Saturday, May 25, 2013

Spring Gardening

Memorial Day Weekend, gray skies, a high of 61 degrees, or so they predict.

It’s time to take one of those desultory wanders through the garden, to see what’s coming up.
But first we make a dash downtown to the Farmer’s Market—full of life and color, as usual. We picked up a flat of impatiens and a few larger New Guinea impatiens for the deck.  I was sorely tempted by both the smoked trout and the whole fresh duck, but we limited ourselves to some Kalamata olives and two bundles of asparagus—risotto tonight!

Our back yard has a shady, woodland feel, and we like it that way. But it means we depend more on the things that drop in—the volunteers—than on the things we buy. Violets would soon overtake the entire plot, if left to their own devices, and this has been a source of ongoing controversy, year after year.
Hilary says: “I like them all.”
I say: “I like them…but enough is enough. They’re choking out the other plants.”

Right now I can admire the yellow and white-purple blossoms that have appeared amid the purple. Tomorrow? We’ll see.
Jack-in-the-pulpit are also spreading themselves effortlessly across the yard as the years go by. One clump has decided to insinuate itself between some monkshood and Siberian bugloss.
Another dilemma that grows in importance by the year is what to do with the rotting ties that define the edges of the garden. No doubt many industrious gardeners would simply replace them, but I see two additional lines we might pursue. We could remove the logs entirely and create a more natural interface between our mossy lawn and the more “formal” garden space within the enclosure. Or we could simply leave them to rot. They’re probably forty years old by now, and it might be argued that they add a venerable touch to the yard.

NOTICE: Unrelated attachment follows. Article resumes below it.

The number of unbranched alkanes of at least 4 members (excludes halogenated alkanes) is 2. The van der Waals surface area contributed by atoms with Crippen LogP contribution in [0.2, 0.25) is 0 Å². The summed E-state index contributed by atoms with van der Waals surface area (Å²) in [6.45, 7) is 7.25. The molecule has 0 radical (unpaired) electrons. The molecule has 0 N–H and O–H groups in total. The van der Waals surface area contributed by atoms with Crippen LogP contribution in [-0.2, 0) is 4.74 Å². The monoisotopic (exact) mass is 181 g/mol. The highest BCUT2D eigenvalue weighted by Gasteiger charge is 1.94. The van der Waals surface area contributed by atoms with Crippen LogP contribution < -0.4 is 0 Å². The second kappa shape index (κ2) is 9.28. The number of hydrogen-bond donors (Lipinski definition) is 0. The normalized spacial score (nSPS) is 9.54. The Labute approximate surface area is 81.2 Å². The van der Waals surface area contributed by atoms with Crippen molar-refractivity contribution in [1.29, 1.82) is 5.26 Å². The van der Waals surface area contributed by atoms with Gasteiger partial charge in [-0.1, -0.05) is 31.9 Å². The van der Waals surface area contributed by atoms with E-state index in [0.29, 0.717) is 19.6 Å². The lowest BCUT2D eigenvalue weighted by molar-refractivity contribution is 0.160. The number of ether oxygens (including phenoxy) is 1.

What I really ought to do is crawl under the deck and reattach the drainpipe that’s been spilling sand out across the lawn every time it rains for longer than I’d care to admit.

But no. I hear an oriole chirping in the cold, gray, midday air; I see the Virginia creeper making its slow ascent up the branches of the weedy ash. The sand cherry has been almost entirely defeated by the volunteer pagoda dogwood that blew in a decade ago—I really ought to cut it way back and see if it can reassert itself on a more modest scale. It’s Do or Die at this point.
And behold! The lilac we planted in our woods four years ago has produced its first blossoms ever! Lilies of the valley. Kerengeshoma palmata, already eighteen inches high. Bleeding heart, just coming into its own. And  the hostas are just now unfurling their tightly-wrapped leaves.

I'm in a daze, and perhaps there's nothing better to do than head inside and finish reading The Budding Tree, a set of short stories by Aiko Kitahara set in Edo-period Japan  .
The next two weeks may be the best of the summer for native plants--mostly just green, but full of freshness and variety.

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